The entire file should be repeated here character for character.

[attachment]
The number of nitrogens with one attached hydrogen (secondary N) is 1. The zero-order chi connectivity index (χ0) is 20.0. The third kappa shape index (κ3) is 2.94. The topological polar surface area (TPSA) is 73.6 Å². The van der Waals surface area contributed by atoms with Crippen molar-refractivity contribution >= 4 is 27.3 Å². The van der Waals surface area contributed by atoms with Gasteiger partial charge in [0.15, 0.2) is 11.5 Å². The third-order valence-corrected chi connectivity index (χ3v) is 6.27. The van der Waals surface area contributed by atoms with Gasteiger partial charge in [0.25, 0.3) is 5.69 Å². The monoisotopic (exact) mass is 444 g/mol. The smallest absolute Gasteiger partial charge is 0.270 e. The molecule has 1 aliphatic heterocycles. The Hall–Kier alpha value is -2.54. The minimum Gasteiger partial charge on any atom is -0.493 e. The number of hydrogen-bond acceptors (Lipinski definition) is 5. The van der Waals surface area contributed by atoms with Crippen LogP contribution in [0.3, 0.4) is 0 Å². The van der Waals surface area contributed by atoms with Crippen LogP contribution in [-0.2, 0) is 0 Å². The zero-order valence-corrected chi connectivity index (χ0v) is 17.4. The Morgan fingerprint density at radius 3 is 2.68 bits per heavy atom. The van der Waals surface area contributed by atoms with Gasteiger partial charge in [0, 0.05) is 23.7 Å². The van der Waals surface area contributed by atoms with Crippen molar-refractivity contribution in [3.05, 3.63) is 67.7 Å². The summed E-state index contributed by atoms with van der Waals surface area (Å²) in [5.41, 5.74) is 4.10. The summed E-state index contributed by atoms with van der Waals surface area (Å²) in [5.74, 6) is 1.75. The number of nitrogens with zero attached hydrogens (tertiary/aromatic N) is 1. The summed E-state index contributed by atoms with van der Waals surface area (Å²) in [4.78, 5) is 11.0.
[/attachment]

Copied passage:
The number of nitrogens with one attached hydrogen (secondary N) is 1. The zero-order chi connectivity index (χ0) is 20.0. The third kappa shape index (κ3) is 2.94. The topological polar surface area (TPSA) is 73.6 Å². The van der Waals surface area contributed by atoms with Crippen molar-refractivity contribution >= 4 is 27.3 Å². The van der Waals surface area contributed by atoms with Gasteiger partial charge in [0.15, 0.2) is 11.5 Å². The third-order valence-corrected chi connectivity index (χ3v) is 6.27. The van der Waals surface area contributed by atoms with Gasteiger partial charge in [0.25, 0.3) is 5.69 Å². The monoisotopic (exact) mass is 444 g/mol. The smallest absolute Gasteiger partial charge is 0.270 e. The molecule has 1 aliphatic heterocycles. The Hall–Kier alpha value is -2.54. The minimum Gasteiger partial charge on any atom is -0.493 e. The number of hydrogen-bond acceptors (Lipinski definition) is 5. The van der Waals surface area contributed by atoms with Crippen LogP contribution in [0.3, 0.4) is 0 Å². The van der Waals surface area contributed by atoms with Crippen LogP contribution in [-0.2, 0) is 0 Å². The zero-order valence-corrected chi connectivity index (χ0v) is 17.4. The Morgan fingerprint density at radius 3 is 2.68 bits per heavy atom. The van der Waals surface area contributed by atoms with Gasteiger partial charge in [0, 0.05) is 23.7 Å². The van der Waals surface area contributed by atoms with Crippen molar-refractivity contribution in [3.05, 3.63) is 67.7 Å². The summed E-state index contributed by atoms with van der Waals surface area (Å²) in [5.41, 5.74) is 4.10. The summed E-state index contributed by atoms with van der Waals surface area (Å²) in [5.74, 6) is 1.75. The number of nitrogens with zero attached hydrogens (tertiary/aromatic N) is 1. The summed E-state index contributed by atoms with van der Waals surface area (Å²) in [4.78, 5) is 11.0.